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Covenant groups thrive at Ferndale, Walla Walla

By Kathie Forman  - Adult Spiritual Formation Task Force

It’s a Tuesday evening at United Church of Ferndale, and a small group has just finished checking in with one another, sharing joys and concerns. Now participants are turning their attention to the evening’s topic, “Taking a Leap of Faith.”

Covenant groups enjoy sharing both companionship and food at the United Church at Ferndale.          Photo courtesy of Bobbi Virta

After the facilitator reads aloud some thought-provoking passages about leaps of faith, each group member has an opportunity to share a related thought or experience before discussion begins. 

This is a Covenant Group meeting. Participants are able to speak without interruption, be heard without judgment and know that whatever they choose to share will be held in confidence. In this safe space, people deepen relationships as they engage in conversations about things that matter. 

Covenant Group Ministry began at Walla Walla First Congregational in 2013 under the leadership of interim minister Cecilia McKean. Covenant Groups have continued to thrive there with the support of current pastor, Nathaniel Mahlberg.

In 2015, Bobbi Virta introduced the United Church of Ferndale to this form of small group ministry.

Nathaniel and Bobbi recently shared their churches’ experiences with Covenant Groups.

Why Covenant Groups? What called your churches to this form of small group ministry?

Nathaniel: Cecilia initiated the groups after a church-wide survey revealed that many members were yearning for more ways to get to know each other through church—beyond worship, fellowship hour and committee meetings. When I arrived, people made it very clear that they wanted the Covenant Groups to continue, and I was happy to provide support.

I’d had my own experiences with small group ministry and know how valuable it can be in developing friendships and spiritual companionship.

Bobbi: I walked into a Covenant Group workshop at the 2015 Conference Annual Meeting and was surprised to find other members of my church’s delegation already there! Our congregation is a mix of longtime Ferndale residents who know each other well and people newer to the community who long to feel more connected within the church.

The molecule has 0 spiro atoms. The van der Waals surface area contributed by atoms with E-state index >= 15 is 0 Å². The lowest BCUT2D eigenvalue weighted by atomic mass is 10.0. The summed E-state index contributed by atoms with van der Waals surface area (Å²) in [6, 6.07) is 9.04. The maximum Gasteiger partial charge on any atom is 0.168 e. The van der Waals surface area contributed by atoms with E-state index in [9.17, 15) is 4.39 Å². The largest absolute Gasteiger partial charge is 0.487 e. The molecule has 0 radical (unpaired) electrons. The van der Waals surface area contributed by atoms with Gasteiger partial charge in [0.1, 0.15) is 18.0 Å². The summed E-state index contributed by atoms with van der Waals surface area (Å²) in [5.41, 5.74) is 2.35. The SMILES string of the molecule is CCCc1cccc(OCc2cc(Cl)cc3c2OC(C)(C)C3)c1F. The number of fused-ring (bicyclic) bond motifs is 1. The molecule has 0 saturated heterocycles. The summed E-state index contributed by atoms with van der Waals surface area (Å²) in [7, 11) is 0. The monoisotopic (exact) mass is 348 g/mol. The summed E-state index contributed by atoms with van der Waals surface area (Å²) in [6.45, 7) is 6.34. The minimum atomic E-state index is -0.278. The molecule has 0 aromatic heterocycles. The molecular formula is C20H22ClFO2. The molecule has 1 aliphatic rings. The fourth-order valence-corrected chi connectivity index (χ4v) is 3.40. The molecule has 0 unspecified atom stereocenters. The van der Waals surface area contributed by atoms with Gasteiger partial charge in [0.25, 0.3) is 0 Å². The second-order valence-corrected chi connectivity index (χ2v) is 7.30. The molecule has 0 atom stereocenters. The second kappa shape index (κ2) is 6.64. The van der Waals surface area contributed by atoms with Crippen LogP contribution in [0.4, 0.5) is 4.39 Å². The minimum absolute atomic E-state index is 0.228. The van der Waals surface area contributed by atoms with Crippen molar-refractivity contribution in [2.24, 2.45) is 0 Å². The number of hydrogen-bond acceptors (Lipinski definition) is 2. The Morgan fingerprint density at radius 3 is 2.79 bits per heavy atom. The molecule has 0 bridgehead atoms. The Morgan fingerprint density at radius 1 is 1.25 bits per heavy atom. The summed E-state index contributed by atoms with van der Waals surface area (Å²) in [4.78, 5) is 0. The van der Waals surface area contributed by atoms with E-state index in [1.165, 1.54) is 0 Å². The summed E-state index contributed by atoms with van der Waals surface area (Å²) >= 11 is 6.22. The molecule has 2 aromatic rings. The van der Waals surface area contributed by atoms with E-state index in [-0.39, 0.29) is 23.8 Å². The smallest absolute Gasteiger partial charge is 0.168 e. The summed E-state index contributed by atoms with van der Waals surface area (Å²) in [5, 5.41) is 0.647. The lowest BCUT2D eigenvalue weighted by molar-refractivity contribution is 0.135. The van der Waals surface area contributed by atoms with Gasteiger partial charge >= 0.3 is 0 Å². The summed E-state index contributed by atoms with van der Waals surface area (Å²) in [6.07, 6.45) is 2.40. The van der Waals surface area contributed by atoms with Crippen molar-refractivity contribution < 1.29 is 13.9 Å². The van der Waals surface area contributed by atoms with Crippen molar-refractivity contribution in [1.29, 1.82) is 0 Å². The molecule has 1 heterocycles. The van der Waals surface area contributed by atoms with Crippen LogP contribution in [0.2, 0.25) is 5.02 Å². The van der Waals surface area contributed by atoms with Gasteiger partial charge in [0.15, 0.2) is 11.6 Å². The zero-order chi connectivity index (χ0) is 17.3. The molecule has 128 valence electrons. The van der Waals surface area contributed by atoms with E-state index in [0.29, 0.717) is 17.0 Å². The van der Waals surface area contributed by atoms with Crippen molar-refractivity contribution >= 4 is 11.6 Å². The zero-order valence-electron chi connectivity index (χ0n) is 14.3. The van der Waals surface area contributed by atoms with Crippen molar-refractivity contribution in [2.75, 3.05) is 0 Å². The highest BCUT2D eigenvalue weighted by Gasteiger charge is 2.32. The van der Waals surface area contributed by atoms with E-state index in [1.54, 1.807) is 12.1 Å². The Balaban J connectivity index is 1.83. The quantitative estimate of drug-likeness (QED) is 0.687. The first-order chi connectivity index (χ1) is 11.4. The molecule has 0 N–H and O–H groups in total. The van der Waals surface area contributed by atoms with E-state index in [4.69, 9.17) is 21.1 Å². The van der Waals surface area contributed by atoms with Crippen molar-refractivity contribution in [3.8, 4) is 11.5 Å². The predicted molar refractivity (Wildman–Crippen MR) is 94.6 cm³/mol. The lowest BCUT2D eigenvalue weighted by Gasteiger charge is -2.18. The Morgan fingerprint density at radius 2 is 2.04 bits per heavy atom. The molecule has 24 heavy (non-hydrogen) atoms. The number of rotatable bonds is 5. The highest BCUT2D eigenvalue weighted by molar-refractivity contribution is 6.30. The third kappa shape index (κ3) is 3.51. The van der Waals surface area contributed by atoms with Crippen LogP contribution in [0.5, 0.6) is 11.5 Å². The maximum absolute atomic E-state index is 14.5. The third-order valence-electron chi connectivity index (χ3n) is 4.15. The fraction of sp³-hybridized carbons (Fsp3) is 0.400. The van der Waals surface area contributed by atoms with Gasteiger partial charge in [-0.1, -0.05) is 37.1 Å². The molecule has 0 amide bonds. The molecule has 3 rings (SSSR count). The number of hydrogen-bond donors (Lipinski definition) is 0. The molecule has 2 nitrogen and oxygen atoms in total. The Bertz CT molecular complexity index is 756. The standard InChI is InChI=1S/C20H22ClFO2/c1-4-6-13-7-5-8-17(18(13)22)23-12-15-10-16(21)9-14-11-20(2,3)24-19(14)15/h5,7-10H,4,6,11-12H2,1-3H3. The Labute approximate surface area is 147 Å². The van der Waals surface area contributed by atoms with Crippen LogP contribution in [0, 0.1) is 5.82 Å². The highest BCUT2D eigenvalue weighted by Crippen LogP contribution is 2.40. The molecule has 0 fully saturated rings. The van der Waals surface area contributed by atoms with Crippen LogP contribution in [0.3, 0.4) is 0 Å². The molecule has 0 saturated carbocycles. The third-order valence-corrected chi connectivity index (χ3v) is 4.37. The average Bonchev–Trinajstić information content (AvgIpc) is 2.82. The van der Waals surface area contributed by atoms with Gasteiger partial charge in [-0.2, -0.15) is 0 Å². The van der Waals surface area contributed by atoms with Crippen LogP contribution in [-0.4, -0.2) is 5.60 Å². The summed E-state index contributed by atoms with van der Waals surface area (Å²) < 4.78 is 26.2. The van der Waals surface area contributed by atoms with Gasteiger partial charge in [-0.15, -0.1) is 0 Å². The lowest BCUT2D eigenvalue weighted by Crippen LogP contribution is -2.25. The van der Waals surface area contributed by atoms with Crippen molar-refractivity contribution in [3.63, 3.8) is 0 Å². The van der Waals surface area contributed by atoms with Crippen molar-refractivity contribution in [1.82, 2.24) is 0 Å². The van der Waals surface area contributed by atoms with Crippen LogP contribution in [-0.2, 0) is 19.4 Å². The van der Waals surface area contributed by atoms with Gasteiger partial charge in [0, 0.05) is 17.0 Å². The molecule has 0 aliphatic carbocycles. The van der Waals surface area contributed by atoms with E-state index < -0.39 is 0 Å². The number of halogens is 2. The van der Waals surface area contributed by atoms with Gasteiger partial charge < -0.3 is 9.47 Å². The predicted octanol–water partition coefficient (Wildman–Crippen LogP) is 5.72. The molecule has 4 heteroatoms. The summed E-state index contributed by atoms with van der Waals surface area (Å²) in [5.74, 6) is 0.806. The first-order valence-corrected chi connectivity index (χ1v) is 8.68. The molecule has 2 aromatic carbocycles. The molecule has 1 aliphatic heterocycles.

I think that’s what called several of us to the workshop. We left feeling that Covenant Groups could be just what we needed to strengthen relationships within our congregation.

Now that you’ve both been involved with Covenant Groups for a couple of years, how would you describe the benefits?

Bobbi: I have definitely seen deeper connections develop within the church community because people have walked more closely beside each other, through joys and tragedies. This was especially evident when one Covenant Group lost two participants to death. The other members enveloped those people and their families with care and support and love and strength during every step of the journey.

Nathaniel: I’ve witnessed the kind of connections and care that Bobbi’s just described. I also know that Covenant Groups fulfill a spiritual longing as well as a longing for relationship. Another major benefit is that Covenant Groups can bring people into the church. Group members can invite friends to join their Covenant Groups, and some of those people are now active participants in the life of this congregation! Small group ministry outreach is a powerful way to address the spiritual hunger that’s out there.

Are there comments you’ve heard from Covenant Group facilitators and participants that you’d like to share?

Bobbi: Participants have said: “This is my family.” “These are my people.” “I would never want to miss a Covenant Group meeting.”

Nathaniel: Comments include: “We have spiritual discussions that wouldn’t happen otherwise.” “We’re truly honest with each other.” “I wouldn’t still be coming here without the relationships I’ve formed in Covenant Groups.”

Any additional thoughts?

Nathaniel: I’d like to say that in Covenant Groups, our UCC diversity really comes out—in a healthy way! People are able to express their beliefs and doubts and talk candidly with each other because Covenant Groups create such safe space. People listen deeply. They’re respectful. They can say, “I hear you. I don’t really agree with that. Here’s what I think…” And it’s okay.

Bobbi: I have officiated at many memorial services over the past 10 years. Often, people have said to me at the close of a gathering, “I wish I’d known all those things, heard all those wonderful stories, before now.”

Covenant Groups fulfill that longing. In Covenant Groups, we can share our stories, share our experiences, and other people can receive the gift of knowing those things about us now.

The task force encourages local churches to consider Covenant Group Ministry, as a small group model. 

The task force can provide information about how to start and maintain groups.  Free sets of sessions are also available. 

For information, call 206-799-9248 or email


Pacific Northwest United Church News © September-October 2017


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